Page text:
JAMIE: Well, I don’t recommend it. I write about that experience to point out how warped it was.
    DAVID: In the book, you write about how, on this particular extreme race, you’d been running for more than 27 hours, your lungs were filling with fluid and, despite all that — despite all that, you were mentally calculating how you could keep running the final six miles of the race and, even if you did collapse, there was a chance they could revive you.
    You write, “How did this come to be normal? Why do I and people like me feel the need to push the limits to such abnormal extremes?” You call it a “warped state of mind.” I think it’s one of the fascinating points you make — that you’re all about high adventure and you’re all about reconnecting with the natural world — but you’re really talking about not pushing our lives to extremes.
    JAMIE: That’s it. Running like that almost killed me.
    I’m telling people: You don’t have to make every single day count. You don’t.
    There was one person who thought they had found a typo when I wrote: Stop getting the most out of every day.
    It’s really exhausting trying to get the most out of every day. It’s what our culture tells us to do over and over again — but it’s one of many little sayings we hear every day that actually aren’t too healthy for us.
    I’m trying to tell people that we need space in our lives, that we’re not going to make ourselves perfect, that we don’t need to try to accomplish, accomplish, accomplish all the time — and it’s right there in our tradition and its right there in the natural environment.

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    DAVID: Well, as a person who’s the first to admit my own flaws, your message feels like the lifting of a huge weight. You write about how Moses was a deeply flawed person, yet God chose him for some very important work. If so, maybe there’s hope for the rest of us poor, flawed folks.
    JAMIE: What I’m trying to do in this book is to use both the Bible and the natural environment as role models. Moses wasn’t perfect. Just as there are no perfect people in the Bible, if we go out into nature, we find there’s nothing perfect in nature. Nature is not trying to be perfect.
    Nature’s not even in balance. There are lots of imbalances in nature.
    DAVID: Some of your most challenging passages in the book zero in on this point.
    You write, “Our culture’s pursuit of perfectionism is one of the major stumbling blocks between us and contentment. We divorce our mates, fire our rabbis or ministers, and change our children’s schools, all in search of something better, which we are sure is right around the corner. Yet somehow it never is. Each new situation brings its own disappointments.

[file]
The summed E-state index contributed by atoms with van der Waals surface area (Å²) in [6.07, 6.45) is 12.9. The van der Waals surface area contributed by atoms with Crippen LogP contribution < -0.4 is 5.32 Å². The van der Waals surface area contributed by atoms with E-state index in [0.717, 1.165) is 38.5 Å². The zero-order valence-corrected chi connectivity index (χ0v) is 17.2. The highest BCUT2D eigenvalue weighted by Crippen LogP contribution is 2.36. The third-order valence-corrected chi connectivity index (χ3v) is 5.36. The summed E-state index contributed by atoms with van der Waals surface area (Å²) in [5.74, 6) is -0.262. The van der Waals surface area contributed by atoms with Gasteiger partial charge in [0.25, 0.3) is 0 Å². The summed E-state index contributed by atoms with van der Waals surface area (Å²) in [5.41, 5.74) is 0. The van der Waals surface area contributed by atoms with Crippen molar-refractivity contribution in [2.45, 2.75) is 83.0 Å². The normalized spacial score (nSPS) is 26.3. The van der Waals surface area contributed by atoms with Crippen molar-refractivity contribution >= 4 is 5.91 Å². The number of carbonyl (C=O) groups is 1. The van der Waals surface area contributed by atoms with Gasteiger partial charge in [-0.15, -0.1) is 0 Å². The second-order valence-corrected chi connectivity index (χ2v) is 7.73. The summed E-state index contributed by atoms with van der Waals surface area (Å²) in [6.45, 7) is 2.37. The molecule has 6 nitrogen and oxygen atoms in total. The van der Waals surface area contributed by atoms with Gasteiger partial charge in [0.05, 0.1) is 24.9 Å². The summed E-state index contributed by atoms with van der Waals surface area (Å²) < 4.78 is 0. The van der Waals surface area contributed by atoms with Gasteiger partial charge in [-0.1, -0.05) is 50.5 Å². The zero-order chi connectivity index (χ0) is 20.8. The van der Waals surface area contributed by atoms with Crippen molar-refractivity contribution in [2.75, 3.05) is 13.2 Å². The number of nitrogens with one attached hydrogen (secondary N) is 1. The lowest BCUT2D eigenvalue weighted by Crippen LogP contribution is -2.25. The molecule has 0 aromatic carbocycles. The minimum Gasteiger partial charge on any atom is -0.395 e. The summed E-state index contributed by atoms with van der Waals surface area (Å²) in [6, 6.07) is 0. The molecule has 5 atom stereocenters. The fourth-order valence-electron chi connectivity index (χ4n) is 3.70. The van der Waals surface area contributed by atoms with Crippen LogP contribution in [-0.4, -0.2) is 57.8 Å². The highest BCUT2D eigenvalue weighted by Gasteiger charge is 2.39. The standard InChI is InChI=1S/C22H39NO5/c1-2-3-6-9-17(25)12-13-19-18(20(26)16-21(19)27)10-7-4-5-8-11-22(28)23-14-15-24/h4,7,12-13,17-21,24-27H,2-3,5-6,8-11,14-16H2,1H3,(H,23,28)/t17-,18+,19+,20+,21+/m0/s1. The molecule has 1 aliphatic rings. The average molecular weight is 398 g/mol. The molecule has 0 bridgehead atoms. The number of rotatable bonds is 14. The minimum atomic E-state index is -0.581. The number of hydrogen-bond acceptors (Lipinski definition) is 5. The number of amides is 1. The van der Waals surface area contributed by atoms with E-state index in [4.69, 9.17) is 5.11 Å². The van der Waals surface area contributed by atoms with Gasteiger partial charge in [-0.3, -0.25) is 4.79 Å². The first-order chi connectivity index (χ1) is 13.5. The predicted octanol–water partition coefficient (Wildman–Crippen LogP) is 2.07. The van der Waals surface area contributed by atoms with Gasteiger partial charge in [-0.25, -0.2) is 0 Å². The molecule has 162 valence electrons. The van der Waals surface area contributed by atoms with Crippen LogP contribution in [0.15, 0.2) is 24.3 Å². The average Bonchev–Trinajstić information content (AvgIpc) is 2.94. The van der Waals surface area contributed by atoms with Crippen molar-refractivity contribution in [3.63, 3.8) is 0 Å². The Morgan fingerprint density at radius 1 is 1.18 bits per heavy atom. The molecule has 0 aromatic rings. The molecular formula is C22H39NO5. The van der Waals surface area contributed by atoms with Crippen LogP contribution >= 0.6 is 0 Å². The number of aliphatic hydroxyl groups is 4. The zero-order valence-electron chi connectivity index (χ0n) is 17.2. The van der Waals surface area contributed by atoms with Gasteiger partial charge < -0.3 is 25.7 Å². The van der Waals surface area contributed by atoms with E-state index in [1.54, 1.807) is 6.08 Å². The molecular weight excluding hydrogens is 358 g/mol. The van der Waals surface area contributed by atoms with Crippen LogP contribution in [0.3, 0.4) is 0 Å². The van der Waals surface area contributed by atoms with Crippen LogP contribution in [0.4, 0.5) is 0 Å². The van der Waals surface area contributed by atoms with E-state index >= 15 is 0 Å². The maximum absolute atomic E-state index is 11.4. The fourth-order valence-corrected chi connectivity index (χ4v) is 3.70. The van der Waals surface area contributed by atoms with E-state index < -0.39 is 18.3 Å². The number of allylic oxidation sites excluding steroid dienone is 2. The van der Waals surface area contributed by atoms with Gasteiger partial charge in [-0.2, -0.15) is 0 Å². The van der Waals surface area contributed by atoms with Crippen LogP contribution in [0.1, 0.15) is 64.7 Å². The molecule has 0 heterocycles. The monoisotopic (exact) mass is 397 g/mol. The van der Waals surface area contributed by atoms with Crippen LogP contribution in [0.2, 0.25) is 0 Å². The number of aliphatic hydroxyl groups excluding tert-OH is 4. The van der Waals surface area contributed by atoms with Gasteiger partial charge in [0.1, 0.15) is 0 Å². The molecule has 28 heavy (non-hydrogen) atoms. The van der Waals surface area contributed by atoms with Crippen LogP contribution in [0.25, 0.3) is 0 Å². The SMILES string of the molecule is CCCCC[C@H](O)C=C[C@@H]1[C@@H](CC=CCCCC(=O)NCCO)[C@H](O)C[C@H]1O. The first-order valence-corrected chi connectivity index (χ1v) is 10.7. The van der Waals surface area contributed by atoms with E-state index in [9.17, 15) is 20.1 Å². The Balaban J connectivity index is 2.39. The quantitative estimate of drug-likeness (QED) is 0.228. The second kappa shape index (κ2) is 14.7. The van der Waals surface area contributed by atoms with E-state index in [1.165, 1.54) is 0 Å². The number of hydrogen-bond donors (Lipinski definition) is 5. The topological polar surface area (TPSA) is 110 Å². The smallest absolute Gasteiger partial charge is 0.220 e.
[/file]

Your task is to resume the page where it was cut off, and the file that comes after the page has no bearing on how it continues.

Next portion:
“It’s almost as if we believe that we are entitled to perfect lives. If we could just get it right, then perfect jobs, perfect homes and perfect partners would be within our reach.
    “How did we come to even think that perfection was a possible goal? Perhaps it began with our ability to have dominion over the earth.”
    Thats where you connect the dots most powerfully, I think.
    There is a direct relationship here, you’re arguing, between our desire to control everything, our over-stressed lives — and the way we’ve been treating the natural world.
    I liked what you gave us in the Afterword of the book: the 20 Commandments of Conscious Consumption.

    JAMIE: To me, that last chapter was really the most important one. The editors said it should be an Afterword, because it seems different form the rest of the book. And I agreed to that, but here’s how I see it: In the rest of the book, what I’m saying about the wilderness, the outdoors, is that it holds these spiritual portals for us.
    I tried to make this book appeal to Jews and Christians because I think the issues I’m dealing with in this book really are from our shared tradition. My thesis is that religion began in the wilderness for a reason: There are certain spiritual realizations we just get better when we make some space for ourselves there. When we stay inside, we lose track of those portals.
    So, if the outdoors holds these spiritual portals, then we have to protect the wilderness. We have to take care of it. That last chapter is the Al Gore chapter — all about the things we have to do — and we’re talking about our spiritual and moral mandate to do that.
    This is really something the evangelical community has gotten on board with, too, and I’m glad we’re seeing that because, for so long, the Bible was misquoted and misused. A lot of people who read those words about God telling us we have dominion over the Earth and should subdue it — a lot of people used that as an excuse to use up the Earth.
    I think, ultimately, the planet’s not ours. If you want to be a literalist about the beginning of the Bible, then it’s God’s planet and we should take care of it.

    DAVID: I love the prayer at the very end of your book.
    You write, “May we have the wisdom, the tenacity, and the fortitude to help God’s garden endure. In the words of the Psalmist:
    “How many are the things You have made, O Lord;
    You have made them all with wisdom;
    the earth is full of Your creations …
    May the glory of the Lord endure forever.”

    (And so ends these highlights from our Conversation With the Adventure Rabbi.)

    Want to read more about her — perhaps check out her 20 Commandments? She’s got the Commandments and lots more material on her Web site for The Adventure Rabbi and this new book.
    Want to see her in action? Click on the Video Screen below to watch a TV report on Rabbi Korngold, produced by a local news crew. If no video screen is visible in your version of this story, then visit YouTube directly to watch the video on Rabbi Korngold.

    Want to know more about Corona Arch and this stunningly beautiful area of Utah?
    The U.S. Department of the Interior maintains a nuts-and-bolts site about this region.
    But my personal favorite, searching the Internet for a site that captures the grandeur of the region, is Utah Red Rocks, a beautiful site built by hiker and photographer Robert Riberia.

    PLEASE, Tell us what you think! What are you planning for Earth Day or for Passover this year? Where are you focusing your prayers? Your preparations? What memories can you share? Do you have tips for other readers?
    Click on the “Comment” link at the end of the online version of our story. Or, you can email ReadTheSpirit Editor David Crumm directly.